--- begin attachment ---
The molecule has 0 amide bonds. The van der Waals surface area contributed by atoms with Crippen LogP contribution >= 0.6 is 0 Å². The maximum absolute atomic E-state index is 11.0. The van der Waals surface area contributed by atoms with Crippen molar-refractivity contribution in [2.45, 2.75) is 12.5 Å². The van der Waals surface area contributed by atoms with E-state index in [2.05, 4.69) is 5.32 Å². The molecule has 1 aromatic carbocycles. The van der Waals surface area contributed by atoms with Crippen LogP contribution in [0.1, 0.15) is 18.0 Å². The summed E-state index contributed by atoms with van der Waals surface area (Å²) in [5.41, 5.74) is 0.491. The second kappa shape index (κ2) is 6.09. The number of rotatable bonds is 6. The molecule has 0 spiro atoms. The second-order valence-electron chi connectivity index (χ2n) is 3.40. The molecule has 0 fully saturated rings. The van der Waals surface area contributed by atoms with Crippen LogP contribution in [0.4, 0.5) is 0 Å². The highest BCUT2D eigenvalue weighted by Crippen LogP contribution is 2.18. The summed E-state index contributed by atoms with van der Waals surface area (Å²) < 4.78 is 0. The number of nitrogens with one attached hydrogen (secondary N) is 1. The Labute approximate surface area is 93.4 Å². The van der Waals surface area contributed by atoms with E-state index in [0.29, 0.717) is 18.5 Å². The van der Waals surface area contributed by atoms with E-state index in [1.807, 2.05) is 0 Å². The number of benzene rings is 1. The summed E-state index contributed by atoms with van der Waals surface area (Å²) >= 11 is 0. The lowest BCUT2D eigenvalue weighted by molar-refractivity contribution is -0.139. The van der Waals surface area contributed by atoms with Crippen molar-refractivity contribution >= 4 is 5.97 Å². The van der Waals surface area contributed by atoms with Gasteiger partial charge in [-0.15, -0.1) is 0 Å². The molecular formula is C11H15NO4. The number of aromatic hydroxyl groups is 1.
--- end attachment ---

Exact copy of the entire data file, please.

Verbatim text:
The molecule has 0 amide bonds. The van der Waals surface area contributed by atoms with Crippen LogP contribution >= 0.6 is 0 Å². The maximum absolute atomic E-state index is 11.0. The van der Waals surface area contributed by atoms with Crippen molar-refractivity contribution in [2.45, 2.75) is 12.5 Å². The van der Waals surface area contributed by atoms with E-state index in [2.05, 4.69) is 5.32 Å². The molecule has 1 aromatic carbocycles. The van der Waals surface area contributed by atoms with Crippen LogP contribution in [0.1, 0.15) is 18.0 Å². The summed E-state index contributed by atoms with van der Waals surface area (Å²) in [5.41, 5.74) is 0.491. The second kappa shape index (κ2) is 6.09. The number of rotatable bonds is 6. The molecule has 0 spiro atoms. The second-order valence-electron chi connectivity index (χ2n) is 3.40. The molecule has 0 fully saturated rings. The van der Waals surface area contributed by atoms with Crippen LogP contribution in [0.4, 0.5) is 0 Å². The highest BCUT2D eigenvalue weighted by Crippen LogP contribution is 2.18. The summed E-state index contributed by atoms with van der Waals surface area (Å²) < 4.78 is 0. The number of nitrogens with one attached hydrogen (secondary N) is 1. The Labute approximate surface area is 93.4 Å². The van der Waals surface area contributed by atoms with E-state index in [0.29, 0.717) is 18.5 Å². The van der Waals surface area contributed by atoms with E-state index in [1.807, 2.05) is 0 Å². The number of benzene rings is 1. The summed E-state index contributed by atoms with van der Waals surface area (Å²) >= 11 is 0. The lowest BCUT2D eigenvalue weighted by molar-refractivity contribution is -0.139. The van der Waals surface area contributed by atoms with Crippen molar-refractivity contribution >= 4 is 5.97 Å². The van der Waals surface area contributed by atoms with Gasteiger partial charge in [-0.15, -0.1) is 0 Å². The molecular formula is C11H15NO4. The number of aromatic hydroxyl groups is 1.